Combustible Celluloid
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With: Ewan McGregor, Rebecca Ferguson, Kyliegh Curran, Cliff Curtis, Carl Lumbly, Zahn McClarnon, Emily Alyn Lind, Bruce Greenwood, Jocelin Donahue, Alex Essoe, Zackary Momoh, Jacob Tremblay, Roger Dale Floyd
Written by: Mike Flanagan, based on a novel by Stephen King
Directed by: Mike Flanagan
MPAA Rating: R for disturbing and violent content, some bloody images, language, nudity and drug use
Running Time: 151
Date: 11/08/2019

Doctor Sleep (2019)

3 Stars (out of 4)

Shine On

By Jeffrey M. Anderson

While it could never compare to Stanley Kubrick's The Shining, this sequel is a leisurely, likable mix of character development and effective scares, though marred by some strong violence toward kids.

In Doctor Sleep, Danny Torrance and his mother escape the Overlook Hotel after the events of The Shining, and attempt to move on with their lives. But Danny is still haunted by the spirits from that place. Dick Hallorann appears and teaches Danny how to lock the spirits way, so that they can never bother him again. Years later, Danny (Ewan McGregor) has become an alcoholic and a drifter.

He arrives in a small town, where Billy Freeman (Cliff Curtis) helps get him a job as an orderly in a hospital and takes him to AA meetings. Now he is contacted by young Abra Stone (Kyliegh Curran), who "shines" in a very strong way. Unfortunately, Abra has also attracted the attention of Rose (Rebecca Ferguson), an evil being who travels with a pack of ageless followers and eats the essence of those who "shine." Can Danny help Abra before it's too late?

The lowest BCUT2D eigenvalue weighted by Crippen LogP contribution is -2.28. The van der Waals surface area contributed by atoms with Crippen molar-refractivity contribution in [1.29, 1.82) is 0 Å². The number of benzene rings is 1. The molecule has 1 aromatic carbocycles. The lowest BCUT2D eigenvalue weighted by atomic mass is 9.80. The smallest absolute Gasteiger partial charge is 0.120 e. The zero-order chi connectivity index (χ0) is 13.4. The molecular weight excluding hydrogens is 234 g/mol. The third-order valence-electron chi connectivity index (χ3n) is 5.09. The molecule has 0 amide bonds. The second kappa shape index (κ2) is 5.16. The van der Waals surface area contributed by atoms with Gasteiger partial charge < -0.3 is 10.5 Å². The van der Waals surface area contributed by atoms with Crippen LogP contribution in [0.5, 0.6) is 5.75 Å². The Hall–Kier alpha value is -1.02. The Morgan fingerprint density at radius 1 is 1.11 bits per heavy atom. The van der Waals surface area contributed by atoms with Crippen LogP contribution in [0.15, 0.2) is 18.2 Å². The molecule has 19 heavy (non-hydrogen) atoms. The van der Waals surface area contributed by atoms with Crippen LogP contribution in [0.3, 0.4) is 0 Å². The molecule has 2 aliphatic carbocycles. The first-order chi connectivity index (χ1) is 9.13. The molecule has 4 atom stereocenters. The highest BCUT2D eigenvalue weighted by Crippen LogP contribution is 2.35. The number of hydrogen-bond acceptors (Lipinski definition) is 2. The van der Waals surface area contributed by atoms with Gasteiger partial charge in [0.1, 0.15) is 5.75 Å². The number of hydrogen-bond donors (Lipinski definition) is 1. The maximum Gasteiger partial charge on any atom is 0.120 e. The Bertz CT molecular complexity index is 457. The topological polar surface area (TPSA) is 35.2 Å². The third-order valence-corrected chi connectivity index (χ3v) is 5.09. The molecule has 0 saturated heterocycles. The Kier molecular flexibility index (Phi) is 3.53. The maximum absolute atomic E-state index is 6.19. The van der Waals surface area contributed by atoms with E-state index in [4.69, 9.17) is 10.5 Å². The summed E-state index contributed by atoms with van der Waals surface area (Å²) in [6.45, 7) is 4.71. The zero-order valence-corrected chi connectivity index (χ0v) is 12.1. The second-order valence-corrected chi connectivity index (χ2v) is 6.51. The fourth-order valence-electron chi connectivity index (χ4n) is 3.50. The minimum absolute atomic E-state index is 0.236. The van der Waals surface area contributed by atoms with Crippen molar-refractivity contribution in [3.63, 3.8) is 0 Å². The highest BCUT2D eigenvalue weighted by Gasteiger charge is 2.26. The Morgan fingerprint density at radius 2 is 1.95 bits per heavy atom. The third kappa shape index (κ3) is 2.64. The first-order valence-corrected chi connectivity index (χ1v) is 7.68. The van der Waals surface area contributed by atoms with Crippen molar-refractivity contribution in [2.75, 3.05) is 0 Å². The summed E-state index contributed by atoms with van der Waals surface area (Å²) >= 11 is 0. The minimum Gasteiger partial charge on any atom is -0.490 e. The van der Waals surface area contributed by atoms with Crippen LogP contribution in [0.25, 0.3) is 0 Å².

Based on Stephen King's novel and written and directed by Mike Flanagan, Doctor Sleep tackles its most difficult obstacle — attaching itself to its predecessor — admirably. Flanagan, whose previous King adaptation Gerald's Game was also very strong, uses a few quick clips from Kubrick's film, but mostly re-films it, using lookalike actors. This points the focus toward the new story, which McGregor carries nicely with a strongly sympathetic performance. Scenes of Danny at work, sitting with patients who are about to die (and earning his nickname "Doctor Sleep") are wonderfully tender.

Additionally, young Curran displays great strength and screen presence, and the two make a fine pair. Ferguson's villainess is a little one-dimensional, but she plays the role with an infectious joy and sensuality. Already a horror expert, Flanagan delivers a few spooky moments, sometimes inspired by the original, but frequently his own. Even the lengthy running time tends to add depth, rather than feeling bloated.

But while Doctor Sleep is mostly worth seeing, it crosses a line when it depicts the villains' ruthless violence toward kids; the screaming of skilled young actor Jacob Tremblay will cause most viewers' blood to run cold.

Warner Bros. Home Video's huge Blu-ray release contains two discs: the 152-minute theatrical cut, and a whopping 180-minute director's cut, which is said to be "more literary," with a spookier, slower pace. (I haven't seen it yet, but I will update this review when I do.) Picture and sound quality is, unsurprisingly, superb. On the theatrical cut disc, bonus features include three featurettes, one about 5 minutes and the others about 15 minutes, featuring interviews with King, Flanagan, and others.

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